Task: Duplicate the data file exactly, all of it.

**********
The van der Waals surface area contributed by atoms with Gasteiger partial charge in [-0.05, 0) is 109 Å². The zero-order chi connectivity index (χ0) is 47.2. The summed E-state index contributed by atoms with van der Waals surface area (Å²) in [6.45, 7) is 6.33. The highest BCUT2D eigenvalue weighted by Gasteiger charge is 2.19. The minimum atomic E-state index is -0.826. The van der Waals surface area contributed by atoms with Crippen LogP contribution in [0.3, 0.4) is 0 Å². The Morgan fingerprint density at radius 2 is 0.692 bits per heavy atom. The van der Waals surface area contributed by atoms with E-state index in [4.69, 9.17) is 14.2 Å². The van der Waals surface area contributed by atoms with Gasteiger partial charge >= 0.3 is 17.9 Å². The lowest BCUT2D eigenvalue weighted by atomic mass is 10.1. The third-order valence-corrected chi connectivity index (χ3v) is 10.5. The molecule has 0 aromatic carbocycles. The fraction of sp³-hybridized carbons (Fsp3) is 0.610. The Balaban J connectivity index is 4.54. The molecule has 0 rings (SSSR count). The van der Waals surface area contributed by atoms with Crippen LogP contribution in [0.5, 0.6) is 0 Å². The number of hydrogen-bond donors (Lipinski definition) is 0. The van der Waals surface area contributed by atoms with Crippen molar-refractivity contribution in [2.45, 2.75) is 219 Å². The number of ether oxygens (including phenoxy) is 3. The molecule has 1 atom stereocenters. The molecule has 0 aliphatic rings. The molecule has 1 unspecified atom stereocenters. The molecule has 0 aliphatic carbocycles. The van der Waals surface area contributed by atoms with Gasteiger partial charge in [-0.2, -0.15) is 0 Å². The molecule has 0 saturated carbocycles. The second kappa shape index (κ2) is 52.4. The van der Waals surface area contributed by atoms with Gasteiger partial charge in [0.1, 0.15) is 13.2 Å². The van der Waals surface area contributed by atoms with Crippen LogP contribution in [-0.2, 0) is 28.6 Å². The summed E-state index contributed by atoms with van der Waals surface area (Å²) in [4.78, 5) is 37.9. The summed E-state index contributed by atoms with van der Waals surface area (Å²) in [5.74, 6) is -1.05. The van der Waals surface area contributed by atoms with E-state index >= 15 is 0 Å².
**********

The van der Waals surface area contributed by atoms with Gasteiger partial charge in [-0.05, 0) is 109 Å². The zero-order chi connectivity index (χ0) is 47.2. The summed E-state index contributed by atoms with van der Waals surface area (Å²) in [6.45, 7) is 6.33. The highest BCUT2D eigenvalue weighted by Gasteiger charge is 2.19. The minimum atomic E-state index is -0.826. The van der Waals surface area contributed by atoms with Crippen LogP contribution in [0.3, 0.4) is 0 Å². The Morgan fingerprint density at radius 2 is 0.692 bits per heavy atom. The van der Waals surface area contributed by atoms with E-state index in [4.69, 9.17) is 14.2 Å². The van der Waals surface area contributed by atoms with Gasteiger partial charge >= 0.3 is 17.9 Å². The lowest BCUT2D eigenvalue weighted by atomic mass is 10.1. The third-order valence-corrected chi connectivity index (χ3v) is 10.5. The molecule has 0 aromatic carbocycles. The fraction of sp³-hybridized carbons (Fsp3) is 0.610. The Balaban J connectivity index is 4.54. The molecule has 0 rings (SSSR count). The van der Waals surface area contributed by atoms with Crippen LogP contribution in [0.5, 0.6) is 0 Å². The number of hydrogen-bond donors (Lipinski definition) is 0. The van der Waals surface area contributed by atoms with Crippen molar-refractivity contribution in [2.45, 2.75) is 219 Å². The number of ether oxygens (including phenoxy) is 3. The molecule has 1 atom stereocenters. The molecule has 0 aliphatic rings. The molecule has 1 unspecified atom stereocenters. The molecule has 0 aliphatic carbocycles. The van der Waals surface area contributed by atoms with Gasteiger partial charge in [-0.2, -0.15) is 0 Å². The molecule has 0 saturated carbocycles. The second kappa shape index (κ2) is 52.4. The van der Waals surface area contributed by atoms with Gasteiger partial charge in [0.1, 0.15) is 13.2 Å². The van der Waals surface area contributed by atoms with Crippen LogP contribution in [-0.2, 0) is 28.6 Å². The summed E-state index contributed by atoms with van der Waals surface area (Å²) in [4.78, 5) is 37.9. The summed E-state index contributed by atoms with van der Waals surface area (Å²) in [5.74, 6) is -1.05. The van der Waals surface area contributed by atoms with E-state index >= 15 is 0 Å².